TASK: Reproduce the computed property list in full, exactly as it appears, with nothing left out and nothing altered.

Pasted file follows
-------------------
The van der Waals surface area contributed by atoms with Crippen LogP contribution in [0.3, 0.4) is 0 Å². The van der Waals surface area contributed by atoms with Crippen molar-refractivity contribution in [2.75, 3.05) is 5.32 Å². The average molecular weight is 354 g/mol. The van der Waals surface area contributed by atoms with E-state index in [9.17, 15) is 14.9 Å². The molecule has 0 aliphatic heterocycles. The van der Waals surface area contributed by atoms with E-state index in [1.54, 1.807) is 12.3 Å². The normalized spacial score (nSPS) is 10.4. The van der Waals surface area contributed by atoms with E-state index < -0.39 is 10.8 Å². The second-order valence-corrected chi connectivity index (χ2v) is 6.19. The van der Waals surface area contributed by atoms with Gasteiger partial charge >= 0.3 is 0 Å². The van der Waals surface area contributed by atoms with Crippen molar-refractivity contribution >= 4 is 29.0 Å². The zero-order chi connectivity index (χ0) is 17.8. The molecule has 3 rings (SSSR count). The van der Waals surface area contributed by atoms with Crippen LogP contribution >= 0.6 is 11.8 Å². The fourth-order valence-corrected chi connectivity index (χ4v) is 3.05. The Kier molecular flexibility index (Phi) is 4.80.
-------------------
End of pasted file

The van der Waals surface area contributed by atoms with Crippen LogP contribution in [0.3, 0.4) is 0 Å². The van der Waals surface area contributed by atoms with Crippen molar-refractivity contribution in [2.75, 3.05) is 5.32 Å². The average molecular weight is 354 g/mol. The van der Waals surface area contributed by atoms with E-state index in [9.17, 15) is 14.9 Å². The molecule has 0 aliphatic heterocycles. The van der Waals surface area contributed by atoms with E-state index in [1.54, 1.807) is 12.3 Å². The normalized spacial score (nSPS) is 10.4. The van der Waals surface area contributed by atoms with E-state index < -0.39 is 10.8 Å². The second-order valence-corrected chi connectivity index (χ2v) is 6.19. The van der Waals surface area contributed by atoms with Gasteiger partial charge >= 0.3 is 0 Å². The van der Waals surface area contributed by atoms with Crippen molar-refractivity contribution >= 4 is 29.0 Å². The zero-order chi connectivity index (χ0) is 17.8. The molecule has 3 rings (SSSR count). The van der Waals surface area contributed by atoms with Crippen LogP contribution >= 0.6 is 11.8 Å². The fourth-order valence-corrected chi connectivity index (χ4v) is 3.05. The Kier molecular flexibility index (Phi) is 4.80.